The room was dark and the ultrasound guy was young and nice. He moved the wand over my stomach, look confused, left, came back with another ultrasound person, performed an internal ultrasound instead and looked more confused. I could see the blob, but I could no longer see the flicker. I only saw flat lines where weeks before there had been little heartbeat lines. The ultrasound man looked at Nick and I and told us simply, “I’m sorry but there isn’t a heartbeat any more.” He looked so distressed, I actually apologised to him. Then he left and I called my parents, hysterical. They drove down to Sydney to bundle me up in blankets and whisk me away to the mountains to buy me books and feed me sushi and beer. It was a long weekend and it passed in a blur. I messaged my friends and told them I was no longer pregnant. Then we went home and again, waited. Waited for the final stage, the actual physical loss of my little blob.

At about midday on the Monday I started having cramps, and so began what no one really prepared me for - labour. I didn't realise that this crushing emotional loss would be accompanied by such physical pain. Having been through the labour of a live child and the labour of a miscarriage I can tell you both were equally painful, but the latter was shorter and I knew there would be no happy ending. After about twelve hours my little teeny tiny blob came out into the world. Like a little gummy bear in a sac the size of a golf ball. I was beyond horrified. No one told me that this would happen, and had no idea what to do now. So I wrapped it up in a piece of paper towel, put it in a ziplock bag and slept with it beside my bed. The same proximity Max would be to me, the night after he was born, more than a year later.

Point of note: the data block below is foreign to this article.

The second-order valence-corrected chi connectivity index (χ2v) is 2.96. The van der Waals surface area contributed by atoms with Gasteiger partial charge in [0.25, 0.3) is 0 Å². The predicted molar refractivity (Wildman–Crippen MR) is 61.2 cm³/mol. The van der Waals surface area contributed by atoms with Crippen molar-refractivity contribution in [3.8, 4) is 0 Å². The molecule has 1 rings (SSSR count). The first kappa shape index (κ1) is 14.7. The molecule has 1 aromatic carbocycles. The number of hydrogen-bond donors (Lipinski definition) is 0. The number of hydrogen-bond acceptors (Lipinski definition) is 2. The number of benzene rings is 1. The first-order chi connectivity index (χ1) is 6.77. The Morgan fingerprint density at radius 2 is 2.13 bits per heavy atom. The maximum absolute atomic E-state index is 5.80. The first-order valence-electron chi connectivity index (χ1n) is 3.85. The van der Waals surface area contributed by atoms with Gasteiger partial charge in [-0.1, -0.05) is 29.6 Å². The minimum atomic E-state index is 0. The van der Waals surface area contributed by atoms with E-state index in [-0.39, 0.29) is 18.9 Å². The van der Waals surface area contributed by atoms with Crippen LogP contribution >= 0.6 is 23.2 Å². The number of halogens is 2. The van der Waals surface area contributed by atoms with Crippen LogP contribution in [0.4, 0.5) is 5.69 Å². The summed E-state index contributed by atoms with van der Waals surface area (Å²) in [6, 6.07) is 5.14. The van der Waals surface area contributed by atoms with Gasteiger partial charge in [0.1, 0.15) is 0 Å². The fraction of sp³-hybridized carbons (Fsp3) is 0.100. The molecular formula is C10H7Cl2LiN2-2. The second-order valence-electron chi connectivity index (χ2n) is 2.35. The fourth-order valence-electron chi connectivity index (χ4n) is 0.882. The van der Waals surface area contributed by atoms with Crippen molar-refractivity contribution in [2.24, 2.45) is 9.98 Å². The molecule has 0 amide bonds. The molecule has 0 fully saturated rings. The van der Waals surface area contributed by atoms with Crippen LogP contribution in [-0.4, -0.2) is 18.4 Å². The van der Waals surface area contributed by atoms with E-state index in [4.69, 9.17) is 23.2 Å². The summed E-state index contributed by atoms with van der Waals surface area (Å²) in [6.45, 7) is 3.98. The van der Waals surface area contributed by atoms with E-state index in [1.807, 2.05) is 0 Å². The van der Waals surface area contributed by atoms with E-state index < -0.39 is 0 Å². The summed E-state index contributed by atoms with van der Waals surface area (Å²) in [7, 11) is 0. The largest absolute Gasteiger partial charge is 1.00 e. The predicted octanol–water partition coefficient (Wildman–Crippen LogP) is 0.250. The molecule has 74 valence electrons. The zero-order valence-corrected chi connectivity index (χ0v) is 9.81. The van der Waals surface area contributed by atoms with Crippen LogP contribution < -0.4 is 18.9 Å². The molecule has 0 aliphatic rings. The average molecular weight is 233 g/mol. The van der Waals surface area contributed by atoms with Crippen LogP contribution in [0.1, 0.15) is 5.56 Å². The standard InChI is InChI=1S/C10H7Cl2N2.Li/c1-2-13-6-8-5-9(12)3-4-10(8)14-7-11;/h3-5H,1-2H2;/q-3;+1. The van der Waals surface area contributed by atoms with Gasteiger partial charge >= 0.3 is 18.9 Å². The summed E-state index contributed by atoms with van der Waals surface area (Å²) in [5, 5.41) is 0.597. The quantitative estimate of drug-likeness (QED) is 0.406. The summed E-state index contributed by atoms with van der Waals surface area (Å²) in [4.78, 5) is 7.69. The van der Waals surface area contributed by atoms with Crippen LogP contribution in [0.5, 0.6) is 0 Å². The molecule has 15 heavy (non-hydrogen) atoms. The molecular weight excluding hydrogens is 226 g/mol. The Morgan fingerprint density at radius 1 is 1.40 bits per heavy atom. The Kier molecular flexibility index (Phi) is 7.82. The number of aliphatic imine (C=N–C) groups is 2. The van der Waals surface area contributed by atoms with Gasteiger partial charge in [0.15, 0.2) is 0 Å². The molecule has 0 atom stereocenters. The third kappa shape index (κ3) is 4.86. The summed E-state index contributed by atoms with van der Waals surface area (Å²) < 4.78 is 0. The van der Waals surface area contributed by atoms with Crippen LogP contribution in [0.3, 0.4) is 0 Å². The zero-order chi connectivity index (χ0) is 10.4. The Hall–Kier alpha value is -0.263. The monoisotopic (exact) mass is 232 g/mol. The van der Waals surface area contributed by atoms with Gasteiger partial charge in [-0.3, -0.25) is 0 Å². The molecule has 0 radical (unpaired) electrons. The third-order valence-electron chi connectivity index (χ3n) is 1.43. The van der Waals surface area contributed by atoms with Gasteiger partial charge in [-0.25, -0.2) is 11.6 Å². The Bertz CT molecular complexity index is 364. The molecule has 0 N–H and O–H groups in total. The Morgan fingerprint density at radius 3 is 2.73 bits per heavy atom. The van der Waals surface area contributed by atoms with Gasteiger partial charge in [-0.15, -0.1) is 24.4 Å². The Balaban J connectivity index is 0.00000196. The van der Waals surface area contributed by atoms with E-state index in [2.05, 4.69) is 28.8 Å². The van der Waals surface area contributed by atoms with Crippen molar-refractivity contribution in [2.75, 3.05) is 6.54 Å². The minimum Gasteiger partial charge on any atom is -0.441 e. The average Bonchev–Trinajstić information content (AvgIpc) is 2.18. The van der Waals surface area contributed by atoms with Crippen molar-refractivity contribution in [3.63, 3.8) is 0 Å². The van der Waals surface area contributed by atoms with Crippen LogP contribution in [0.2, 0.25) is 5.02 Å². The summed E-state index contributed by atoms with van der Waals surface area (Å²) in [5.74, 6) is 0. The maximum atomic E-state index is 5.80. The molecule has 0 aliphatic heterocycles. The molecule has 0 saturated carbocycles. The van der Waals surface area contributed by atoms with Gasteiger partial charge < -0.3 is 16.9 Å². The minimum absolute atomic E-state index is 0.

The next morning I was still at a loss as to what to do with my little ziplocked child, so I put him in the freezer and went back to work. I have never been sadder. People, of course, said the wrong things; at least you can get pregnant, everything happens for a reason, you'll get pregnant again and even worse, some people said nothing. And everyone else didn't know, so I just pretended to be the same as I was last week, even though I was irreparably changed. A few weeks later we buried the little blob under a fern in my mum’s garden and then we went bush. We camped in a river bed out past Broken Hill, we watched the sunset at Silverton, we saw shooting stars at Menindee. We came home and mourned for almost a year before I fell pregnant again. I thought I would LOL my way through this blog post, finding the bright side as I am so often wont to do, laughing about putting my baby in the freezer next to the toast. But I still count the months marking how old he'd be, and when I think of him safe and sound under the tree ferns I still ache the littlest bit.


  1. 2am Maz! Read your blog at 8.15,& mourned with you.Lots of